|Professional writers, journalists, or members of the general public.
|Experts (scientists, professors, scholars) in a particular field.
|Other experts in a particular field.
|Basic and clear - easily understood
|Very technical and scholarly - not easily understood.
|Often published by for-profit companies for revenue and profit.
|Published by non-profit or education organizations to communicate new ideas.
|Tend to be short and on topics of general interest.
|Tend to be longer and are on very specific topics.
|Informal or no citations for sources.
|Complete and formal citations for sources.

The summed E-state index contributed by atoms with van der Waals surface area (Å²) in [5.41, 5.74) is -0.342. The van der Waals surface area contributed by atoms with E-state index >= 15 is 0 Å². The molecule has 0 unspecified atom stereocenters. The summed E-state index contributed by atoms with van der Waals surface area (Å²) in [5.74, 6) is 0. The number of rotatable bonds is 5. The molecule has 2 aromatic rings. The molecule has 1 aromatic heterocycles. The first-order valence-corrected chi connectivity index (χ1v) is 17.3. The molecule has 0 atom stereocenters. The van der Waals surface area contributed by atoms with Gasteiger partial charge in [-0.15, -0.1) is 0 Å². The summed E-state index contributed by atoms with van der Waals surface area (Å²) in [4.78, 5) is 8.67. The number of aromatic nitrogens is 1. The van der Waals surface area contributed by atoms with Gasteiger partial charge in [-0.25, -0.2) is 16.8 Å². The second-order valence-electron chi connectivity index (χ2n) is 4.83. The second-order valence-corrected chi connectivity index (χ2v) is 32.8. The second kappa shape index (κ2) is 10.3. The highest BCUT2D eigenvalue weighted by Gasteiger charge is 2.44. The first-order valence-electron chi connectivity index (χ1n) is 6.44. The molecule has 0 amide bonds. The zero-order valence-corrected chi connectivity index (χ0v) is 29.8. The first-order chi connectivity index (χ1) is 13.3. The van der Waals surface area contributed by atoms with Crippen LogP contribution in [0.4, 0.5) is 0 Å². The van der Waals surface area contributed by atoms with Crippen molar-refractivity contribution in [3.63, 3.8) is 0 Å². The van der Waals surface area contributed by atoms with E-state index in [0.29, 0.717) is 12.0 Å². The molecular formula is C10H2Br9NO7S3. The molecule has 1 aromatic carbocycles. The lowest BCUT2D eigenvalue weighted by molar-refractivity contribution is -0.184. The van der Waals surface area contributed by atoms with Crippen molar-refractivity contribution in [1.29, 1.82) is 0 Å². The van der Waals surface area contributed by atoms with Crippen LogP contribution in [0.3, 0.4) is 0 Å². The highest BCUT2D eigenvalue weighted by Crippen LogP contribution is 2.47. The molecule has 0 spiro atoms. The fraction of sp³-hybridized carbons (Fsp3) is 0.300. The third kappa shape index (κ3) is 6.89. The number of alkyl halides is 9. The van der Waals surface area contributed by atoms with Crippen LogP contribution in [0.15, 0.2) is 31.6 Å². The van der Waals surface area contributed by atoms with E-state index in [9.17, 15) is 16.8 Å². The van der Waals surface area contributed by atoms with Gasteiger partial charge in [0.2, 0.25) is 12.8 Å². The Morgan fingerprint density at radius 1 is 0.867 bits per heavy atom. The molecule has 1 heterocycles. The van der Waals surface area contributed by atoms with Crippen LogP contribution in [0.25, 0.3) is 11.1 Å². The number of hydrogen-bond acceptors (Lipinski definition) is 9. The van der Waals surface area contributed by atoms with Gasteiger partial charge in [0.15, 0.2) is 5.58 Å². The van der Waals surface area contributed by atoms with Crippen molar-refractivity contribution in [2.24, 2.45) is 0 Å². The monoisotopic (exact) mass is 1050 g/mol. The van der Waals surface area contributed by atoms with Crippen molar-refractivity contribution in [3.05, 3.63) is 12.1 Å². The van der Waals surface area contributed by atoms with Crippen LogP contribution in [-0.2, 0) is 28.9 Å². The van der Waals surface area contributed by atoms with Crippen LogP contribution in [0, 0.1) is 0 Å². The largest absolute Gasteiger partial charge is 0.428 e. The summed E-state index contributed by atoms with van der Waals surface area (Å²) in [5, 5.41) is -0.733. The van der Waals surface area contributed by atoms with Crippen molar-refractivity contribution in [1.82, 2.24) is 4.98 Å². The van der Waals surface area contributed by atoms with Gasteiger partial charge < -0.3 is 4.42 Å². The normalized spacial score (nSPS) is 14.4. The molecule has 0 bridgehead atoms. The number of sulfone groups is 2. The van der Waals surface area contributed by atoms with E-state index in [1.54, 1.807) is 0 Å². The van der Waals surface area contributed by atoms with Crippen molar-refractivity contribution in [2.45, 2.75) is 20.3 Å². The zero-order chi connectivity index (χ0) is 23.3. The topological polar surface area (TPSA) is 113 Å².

|Reviewed by an editor or self-published with no formal review process.
|Often reviewed by a panel of scholars in the field being studied. (Peer-Reviewed)
These are the Library Databases where you will likely find SCHOLARLY Sources, like Journals:
Before searching in these databases make sure you have created a research question and that you have broken it down into keywords.
These are the Library Databases where you will likely find POPULAR sources, like newspapers and magazines.
Sometimes other types of scholarly or authoritative content is needed to help defend your paper's thesis. statement
Try out these resources to find other types of content.
Use your keywords to search for physical books, DVDs, and magazines in the library. You can also search for ebooks using the library catalog, or you can search one of the following databases.